Saturday, August 29, 2009
Another moving day. Heading north toward the tip of Cape Breton, we intended visiting a Buddhist monastery that Vince had recommended. We took the Red River exit and began up the windy, narrow road to the top of the mountain. About half way up, I saw the sign. The monastery accepts no visitors on either Saturday or Sunday. Tough break, but we got over it quickly. Everywhere along this road were turnouts that offered spectacular views of the ocean. The whale watching here is hot and heavy. The trick is to track the tour boats. They are filled with tourists and the skippers know where the whales are. Getting out the astronomy binoculars I set up the tripod and looked in on several pods. Pretty amazing. I only wish I had the kind of binoculars that one can take pictures through. Someday. Driving further up the Cape I happened to spot a moose on a beach. Pulling over to get a better view we were soon joined by several other motorists. The scene reminded me of Yellowstone. Anytime there's a buffalo sighting the highway becomes an instant parking lot. Well, pretty much the same here. We got out and walked to the beach for a closer look. After a few minutes I starting feeling sorry for the old bull. Not long after the “officials” arrived I assumed they'd help him get to wherever he was going. Nice to see wildlife even if it isn't very wild. The way the world population is expanding there may come a day when zoos will be the only place such animals will be permitted to exist, and even that might just be a short reprieve before a mass extinction. Over the next hundred years mankind will make the choices that will determine not only the fate of wildlife but our own as well. Superstition, ignorance, greed and religion will be difficult forces to overcome. If Obama can't get a health care reform bill passed, then what chance is there for meaningful changes in any future American policy?
Meanwhile back on the road, things were getting dicey. The mountains we had to cross were no trifling matter. They were more like The Rockies than what you'd expect on a small island. The downward grades were so steep that I had to pull over several times to let my brakes cool. The brake control for the Casita wasn't on a high enough setting to do any good. Once I got that set, things were better, but I have a feeling I'm going to need new brakes by the time we get back to Sierra Vista.
To be a successful traveler, one must be flexible. Originally, we thought we'd be spending the night in a Buddhist monastery; however, we now found ourselves still on the road and no definite place to stay. OK. No problem. Going to Newfoundland was still on the table so we headed for North Sydney. Somewhere along the way, we both came to the conclusion that, considering the weather, it might be advisable to save New Newfoundland for another year. Going another couple hundred miles further north did not seem like a good idea. Consequently, we resurrected our previous goal of visiting Louisbourg, a historic site on the east coast. One of the many things Carol is good at doing is consulting the North American Camping guide while I'm driving. It contains most of the pertinent information one needs in selecting a good campground. With that criteria in mind, she located the Mira Lake Provincial Park, just 10 miles from the historic fortress. To get there we had to take a ferry across a fairly narrow body of water, then traverse some of the worst roads Nova Scotia has to offer. And that is saying something. In all our travels, this part of Canada wins the dubious award of having the largest pot holes and the worst roads overall.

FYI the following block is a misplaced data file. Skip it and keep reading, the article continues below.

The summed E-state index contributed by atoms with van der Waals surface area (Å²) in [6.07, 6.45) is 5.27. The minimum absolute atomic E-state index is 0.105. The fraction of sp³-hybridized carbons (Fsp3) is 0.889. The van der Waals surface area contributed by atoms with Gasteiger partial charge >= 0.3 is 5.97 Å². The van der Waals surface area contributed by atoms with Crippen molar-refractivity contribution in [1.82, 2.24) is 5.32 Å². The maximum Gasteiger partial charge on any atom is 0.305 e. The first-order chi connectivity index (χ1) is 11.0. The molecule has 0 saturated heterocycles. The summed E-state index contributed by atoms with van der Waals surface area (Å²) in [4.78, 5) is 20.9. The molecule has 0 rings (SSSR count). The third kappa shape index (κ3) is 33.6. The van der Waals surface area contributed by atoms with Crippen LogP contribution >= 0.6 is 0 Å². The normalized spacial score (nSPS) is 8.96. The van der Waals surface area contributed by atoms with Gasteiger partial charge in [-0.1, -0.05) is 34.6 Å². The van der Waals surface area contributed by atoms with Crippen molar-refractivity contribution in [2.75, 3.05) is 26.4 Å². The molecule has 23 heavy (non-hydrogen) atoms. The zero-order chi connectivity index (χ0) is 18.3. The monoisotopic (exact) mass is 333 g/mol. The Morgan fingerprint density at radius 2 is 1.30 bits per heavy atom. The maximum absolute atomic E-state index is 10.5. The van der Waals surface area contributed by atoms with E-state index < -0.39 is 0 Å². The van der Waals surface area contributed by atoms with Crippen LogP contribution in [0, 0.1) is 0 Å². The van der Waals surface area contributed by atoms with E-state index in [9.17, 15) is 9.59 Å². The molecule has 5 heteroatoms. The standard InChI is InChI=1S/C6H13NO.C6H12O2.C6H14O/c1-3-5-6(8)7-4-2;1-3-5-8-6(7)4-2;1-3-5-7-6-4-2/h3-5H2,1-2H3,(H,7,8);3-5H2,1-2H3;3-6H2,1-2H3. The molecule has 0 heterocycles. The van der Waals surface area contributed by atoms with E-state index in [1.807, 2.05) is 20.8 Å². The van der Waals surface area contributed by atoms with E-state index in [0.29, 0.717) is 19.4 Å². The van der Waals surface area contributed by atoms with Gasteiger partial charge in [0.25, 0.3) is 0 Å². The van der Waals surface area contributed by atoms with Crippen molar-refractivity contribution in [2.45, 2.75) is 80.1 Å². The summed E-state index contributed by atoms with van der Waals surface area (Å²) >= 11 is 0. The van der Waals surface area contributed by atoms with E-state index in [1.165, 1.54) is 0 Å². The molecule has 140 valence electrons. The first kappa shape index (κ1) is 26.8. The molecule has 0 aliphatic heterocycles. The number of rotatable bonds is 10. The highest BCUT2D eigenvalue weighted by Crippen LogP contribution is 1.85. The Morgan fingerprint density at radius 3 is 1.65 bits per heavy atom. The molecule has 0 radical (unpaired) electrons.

Before we reached the campground, we stopped for lunch at the Clucking Hen. It was here we discovered Cape Breton's one and only weather station. Now the reason I included the picture of the Weather Stone will become apparent shortly.
Once we arrived at campground, we went into the front office to pay for our site. Here we were surprised to learn the park was near empty. The reason for this is that another hurricane was fast approaching. Yeah, another freaking storm. “Nothing for it,” I said to Carol. “We'll just have to batten down the hatches and ride this one out right here”.
We worked quickly and steadily and got the Casita set up before the wind started to really blow. The rains would come in another hour or two and that's when we got fully acquainted with Hurricane Danny.